Reid’s PhD working on renewable energy at the University of Exeter provides a stipend to cover the expenses of the Engineering and Physical Sciences Research Council, which, based on his hours, is worth £ 11,500 per year. When her claim for benefits was processed, the entire payment appeared to have been ignored.
No one noticed until last fall Reid informed the DWP that she was wasting her hours because she couldn’t get enough child care to work normally. This led to a review of her claim and a letter stating that between January and December of last year she was overpaid by just under £ 1,600.
At this point, she was told that 30% of her allowance should have been taken into account and that she owed several months overpayments of £ 145 at a time.
With the help of his father, Reid appealed. But there was worse to come. The new assessor decided that the second assessment was also incorrect. In a lengthy document explaining his decision, the evaluator said “there appears to be a misunderstanding” and that “your allowance should be treated as a grant for UC purposes”. According to the rules, this means that the full payment must be accounted for, after tuition fees and a stipend of £ 110 per month for books and travel.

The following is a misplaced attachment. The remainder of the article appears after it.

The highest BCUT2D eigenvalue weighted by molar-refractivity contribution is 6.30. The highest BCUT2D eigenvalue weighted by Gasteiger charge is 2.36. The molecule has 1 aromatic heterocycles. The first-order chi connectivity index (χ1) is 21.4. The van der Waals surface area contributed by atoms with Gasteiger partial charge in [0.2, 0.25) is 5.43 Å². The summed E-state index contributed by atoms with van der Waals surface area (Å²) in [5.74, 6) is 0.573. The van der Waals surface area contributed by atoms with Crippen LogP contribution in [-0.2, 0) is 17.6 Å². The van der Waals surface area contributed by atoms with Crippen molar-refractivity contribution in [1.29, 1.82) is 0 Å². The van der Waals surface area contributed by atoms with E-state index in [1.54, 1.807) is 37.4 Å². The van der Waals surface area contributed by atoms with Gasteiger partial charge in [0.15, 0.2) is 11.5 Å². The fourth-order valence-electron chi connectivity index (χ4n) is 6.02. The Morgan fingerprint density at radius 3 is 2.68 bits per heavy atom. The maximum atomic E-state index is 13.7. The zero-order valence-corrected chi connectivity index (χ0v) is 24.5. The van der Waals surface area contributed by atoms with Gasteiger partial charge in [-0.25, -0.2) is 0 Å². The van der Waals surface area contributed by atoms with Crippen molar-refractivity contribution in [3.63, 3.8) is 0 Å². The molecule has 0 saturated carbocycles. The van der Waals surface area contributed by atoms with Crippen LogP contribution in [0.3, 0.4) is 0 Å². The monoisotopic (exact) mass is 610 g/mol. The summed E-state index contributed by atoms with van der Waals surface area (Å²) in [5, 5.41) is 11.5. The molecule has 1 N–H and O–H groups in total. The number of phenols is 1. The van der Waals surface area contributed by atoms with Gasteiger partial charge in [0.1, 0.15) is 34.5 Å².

The assessor wrote: “I acknowledge that you provided evidence regarding your student income within an appropriate time frame, but due to an administrative error your student income was not calculated and included in your UC scholarship. “
Reid isn’t the only one facing an overpayment bill. Between July 2020 and the end of June this year, advisers for the Citizens Advice charity heard from more than 3,500 people who needed help with overpayments. During the same period, there were more than 50,000 views of its website pages devoted to the subject.